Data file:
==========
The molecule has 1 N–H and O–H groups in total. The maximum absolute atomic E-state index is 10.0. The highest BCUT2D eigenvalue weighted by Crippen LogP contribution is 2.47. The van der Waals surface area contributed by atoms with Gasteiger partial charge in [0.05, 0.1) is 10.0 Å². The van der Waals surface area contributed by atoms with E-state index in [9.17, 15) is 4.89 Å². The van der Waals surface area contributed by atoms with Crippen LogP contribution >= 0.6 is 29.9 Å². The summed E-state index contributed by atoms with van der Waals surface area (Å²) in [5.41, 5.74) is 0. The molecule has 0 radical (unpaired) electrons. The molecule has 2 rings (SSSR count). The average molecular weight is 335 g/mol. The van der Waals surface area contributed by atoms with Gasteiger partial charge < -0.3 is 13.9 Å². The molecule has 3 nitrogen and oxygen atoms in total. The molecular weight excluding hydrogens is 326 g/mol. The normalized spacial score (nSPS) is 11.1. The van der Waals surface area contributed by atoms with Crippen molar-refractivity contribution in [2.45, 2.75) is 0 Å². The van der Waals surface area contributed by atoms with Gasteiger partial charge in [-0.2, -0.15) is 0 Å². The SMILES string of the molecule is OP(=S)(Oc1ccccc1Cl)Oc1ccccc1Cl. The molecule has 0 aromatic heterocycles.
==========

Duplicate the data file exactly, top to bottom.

The molecule has 1 N–H and O–H groups in total. The maximum absolute atomic E-state index is 10.0. The highest BCUT2D eigenvalue weighted by Crippen LogP contribution is 2.47. The van der Waals surface area contributed by atoms with Gasteiger partial charge in [0.05, 0.1) is 10.0 Å². The van der Waals surface area contributed by atoms with E-state index in [9.17, 15) is 4.89 Å². The van der Waals surface area contributed by atoms with Crippen LogP contribution >= 0.6 is 29.9 Å². The summed E-state index contributed by atoms with van der Waals surface area (Å²) in [5.41, 5.74) is 0. The molecule has 0 radical (unpaired) electrons. The molecule has 2 rings (SSSR count). The average molecular weight is 335 g/mol. The van der Waals surface area contributed by atoms with Gasteiger partial charge < -0.3 is 13.9 Å². The molecule has 3 nitrogen and oxygen atoms in total. The molecular weight excluding hydrogens is 326 g/mol. The normalized spacial score (nSPS) is 11.1. The van der Waals surface area contributed by atoms with Crippen molar-refractivity contribution in [2.45, 2.75) is 0 Å². The van der Waals surface area contributed by atoms with Gasteiger partial charge in [-0.2, -0.15) is 0 Å². The SMILES string of the molecule is OP(=S)(Oc1ccccc1Cl)Oc1ccccc1Cl. The molecule has 0 aromatic heterocycles.